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  • Author or Editor: Wayne M. Angevine x
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Wayne M. Angevine
,
Alison W. Grimsdell
,
Leslie M. Hartten
, and
A. C. Delany

This article describes the 1995 and 1996 Flatland boundary layer experiments, known as Flatland95 and Flatland96. A number of scientific and instrumental objectives were organized around the central theme of characterization of the convective boundary layer, especially the boundary layer top and entrainment zone. In this article the authors describe the objectives and physical setting of the experiments, which took place in the area near the Flatland Atmospheric Observatory, near Champaign–Urbana, Illinois, in August–September 1995 and June–August 1996. The site is interesting because it is extremely flat, has uniform land use, and is in a prime agricultural area. The instruments used and their performance are also discussed. The primary instruments were a triangle of UHF wind-profiling radars. Rawinsondes and surface meteorological and flux instruments were also included. Finally, some early results in terms of statistics and several case studies are presented.

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Joseph B. Olson
,
Jaymes S. Kenyon
,
Irina Djalalova
,
Laura Bianco
,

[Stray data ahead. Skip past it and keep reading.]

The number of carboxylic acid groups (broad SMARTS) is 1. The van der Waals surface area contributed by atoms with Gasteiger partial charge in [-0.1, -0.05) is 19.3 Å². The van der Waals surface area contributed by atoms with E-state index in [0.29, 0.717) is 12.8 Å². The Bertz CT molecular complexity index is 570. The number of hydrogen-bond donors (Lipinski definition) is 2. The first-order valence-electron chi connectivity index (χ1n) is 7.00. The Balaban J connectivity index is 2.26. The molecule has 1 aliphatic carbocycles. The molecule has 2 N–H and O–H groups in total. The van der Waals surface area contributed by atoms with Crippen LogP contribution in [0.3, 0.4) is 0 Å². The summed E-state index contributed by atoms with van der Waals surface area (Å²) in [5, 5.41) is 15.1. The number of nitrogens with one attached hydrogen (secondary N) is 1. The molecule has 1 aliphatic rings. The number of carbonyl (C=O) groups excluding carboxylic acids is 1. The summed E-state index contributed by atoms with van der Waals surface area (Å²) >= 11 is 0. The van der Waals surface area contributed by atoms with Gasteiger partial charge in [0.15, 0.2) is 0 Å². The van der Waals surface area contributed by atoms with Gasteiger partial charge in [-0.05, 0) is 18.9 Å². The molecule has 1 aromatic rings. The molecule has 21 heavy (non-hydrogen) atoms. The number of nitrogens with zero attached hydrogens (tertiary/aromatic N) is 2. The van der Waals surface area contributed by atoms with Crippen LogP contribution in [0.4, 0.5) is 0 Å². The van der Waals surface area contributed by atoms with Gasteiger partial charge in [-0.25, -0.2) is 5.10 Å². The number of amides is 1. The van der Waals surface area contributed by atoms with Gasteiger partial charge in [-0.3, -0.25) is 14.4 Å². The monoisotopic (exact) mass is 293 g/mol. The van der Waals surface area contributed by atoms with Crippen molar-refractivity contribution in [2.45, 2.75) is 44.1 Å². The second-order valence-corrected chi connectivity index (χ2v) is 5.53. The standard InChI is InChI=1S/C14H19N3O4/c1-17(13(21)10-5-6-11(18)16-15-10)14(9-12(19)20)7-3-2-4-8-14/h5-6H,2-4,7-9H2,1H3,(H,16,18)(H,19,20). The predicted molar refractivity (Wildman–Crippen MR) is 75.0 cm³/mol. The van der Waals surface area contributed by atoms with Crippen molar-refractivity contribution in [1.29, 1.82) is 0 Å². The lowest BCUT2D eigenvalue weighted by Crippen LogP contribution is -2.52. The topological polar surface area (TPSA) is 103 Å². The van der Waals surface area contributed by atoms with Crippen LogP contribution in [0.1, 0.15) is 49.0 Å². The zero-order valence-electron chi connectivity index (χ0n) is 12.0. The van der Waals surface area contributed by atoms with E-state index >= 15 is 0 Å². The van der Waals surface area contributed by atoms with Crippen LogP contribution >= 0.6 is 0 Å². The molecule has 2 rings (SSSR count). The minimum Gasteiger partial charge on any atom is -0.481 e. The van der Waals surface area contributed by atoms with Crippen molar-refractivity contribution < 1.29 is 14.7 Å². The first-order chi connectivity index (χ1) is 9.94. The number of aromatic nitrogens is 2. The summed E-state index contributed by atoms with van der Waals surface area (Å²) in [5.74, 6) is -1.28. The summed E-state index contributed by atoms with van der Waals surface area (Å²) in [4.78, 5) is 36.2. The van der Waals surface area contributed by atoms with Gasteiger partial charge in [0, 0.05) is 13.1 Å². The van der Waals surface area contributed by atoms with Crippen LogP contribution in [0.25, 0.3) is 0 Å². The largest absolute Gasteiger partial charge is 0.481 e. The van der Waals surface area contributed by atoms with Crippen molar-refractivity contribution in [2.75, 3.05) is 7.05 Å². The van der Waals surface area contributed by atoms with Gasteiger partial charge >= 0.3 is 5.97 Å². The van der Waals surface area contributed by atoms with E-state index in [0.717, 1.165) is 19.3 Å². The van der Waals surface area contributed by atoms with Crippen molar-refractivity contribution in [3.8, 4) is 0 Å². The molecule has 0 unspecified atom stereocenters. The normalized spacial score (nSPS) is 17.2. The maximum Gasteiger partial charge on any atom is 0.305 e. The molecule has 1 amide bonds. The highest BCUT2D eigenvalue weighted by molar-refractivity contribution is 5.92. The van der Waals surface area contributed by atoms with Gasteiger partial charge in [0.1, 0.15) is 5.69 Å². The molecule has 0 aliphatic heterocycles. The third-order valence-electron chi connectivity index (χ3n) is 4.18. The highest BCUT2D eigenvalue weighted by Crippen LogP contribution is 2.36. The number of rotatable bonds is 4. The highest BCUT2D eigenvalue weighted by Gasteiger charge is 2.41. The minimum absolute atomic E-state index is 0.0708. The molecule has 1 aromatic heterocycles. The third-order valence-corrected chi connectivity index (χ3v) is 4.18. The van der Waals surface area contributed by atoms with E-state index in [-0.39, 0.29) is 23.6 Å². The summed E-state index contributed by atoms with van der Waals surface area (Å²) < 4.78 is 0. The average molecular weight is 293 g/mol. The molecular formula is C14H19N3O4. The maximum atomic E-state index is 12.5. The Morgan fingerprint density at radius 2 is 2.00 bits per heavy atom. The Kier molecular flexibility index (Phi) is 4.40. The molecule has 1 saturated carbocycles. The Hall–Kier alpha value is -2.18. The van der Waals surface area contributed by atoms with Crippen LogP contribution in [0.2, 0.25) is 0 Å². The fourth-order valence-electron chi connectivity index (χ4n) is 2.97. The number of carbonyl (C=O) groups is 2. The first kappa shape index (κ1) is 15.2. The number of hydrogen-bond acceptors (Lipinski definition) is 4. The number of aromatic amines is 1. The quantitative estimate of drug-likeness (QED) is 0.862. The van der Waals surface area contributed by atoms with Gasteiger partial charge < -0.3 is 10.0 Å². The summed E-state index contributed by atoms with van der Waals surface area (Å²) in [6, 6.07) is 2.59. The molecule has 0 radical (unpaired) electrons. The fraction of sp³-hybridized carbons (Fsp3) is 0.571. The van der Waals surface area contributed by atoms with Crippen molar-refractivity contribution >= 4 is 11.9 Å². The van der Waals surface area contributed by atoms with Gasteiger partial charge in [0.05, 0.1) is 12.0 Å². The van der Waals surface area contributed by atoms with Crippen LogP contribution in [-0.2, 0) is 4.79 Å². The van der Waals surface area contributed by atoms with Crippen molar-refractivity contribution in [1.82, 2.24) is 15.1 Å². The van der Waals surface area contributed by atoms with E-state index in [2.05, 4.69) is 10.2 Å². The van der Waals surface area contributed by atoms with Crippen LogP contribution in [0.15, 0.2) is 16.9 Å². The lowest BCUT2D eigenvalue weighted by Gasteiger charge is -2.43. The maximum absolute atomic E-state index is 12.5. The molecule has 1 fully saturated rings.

David D. Turner
,
Yelena Pichugina
,
Aditya Choukulkar
,
Michael D. Toy
,
John M. Brown
,
Wayne M. Angevine
,
Elena Akish
,
Jian-Wen Bao
,
Pedro Jimenez
,
Branko Kosovic
,
Katherine A. Lundquist
,
Caroline Draxl
,
Julie K. Lundquist
,
Jim McCaa
,
Katherine McCaffrey
,
Kathy Lantz
,
Chuck Long
,
Jim Wilczak
,
Robert Banta
,
Melinda Marquis
,
Stephanie Redfern
,
Larry K. Berg
,
Will Shaw
, and
Joel Cline

Abstract

The primary goal of the Second Wind Forecast Improvement Project (WFIP2) is to advance the state-of-the-art of wind energy forecasting in complex terrain. To achieve this goal, a comprehensive 18-month field measurement campaign was conducted in the region of the Columbia River basin. The observations were used to diagnose and quantify systematic forecast errors in the operational High-Resolution Rapid Refresh (HRRR) model during weather events of particular concern to wind energy forecasting. Examples of such events are cold pools, gap flows, thermal troughs/marine pushes, mountain waves, and topographic wakes. WFIP2 model development has focused on the boundary layer and surface-layer schemes, cloud–radiation interaction, the representation of drag associated with subgrid-scale topography, and the representation of wind farms in the HRRR. Additionally, refinements to numerical methods have helped to improve some of the common forecast error modes, especially the high wind speed biases associated with early erosion of mountain–valley cold pools. This study describes the model development and testing undertaken during WFIP2 and demonstrates forecast improvements. Specifically, WFIP2 found that mean absolute errors in rotor-layer wind speed forecasts could be reduced by 5%–20% in winter by improving the turbulent mixing lengths, horizontal diffusion, and gravity wave drag. The model improvements made in WFIP2 are also shown to be applicable to regions outside of complex terrain. Ongoing and future challenges in model development will also be discussed.

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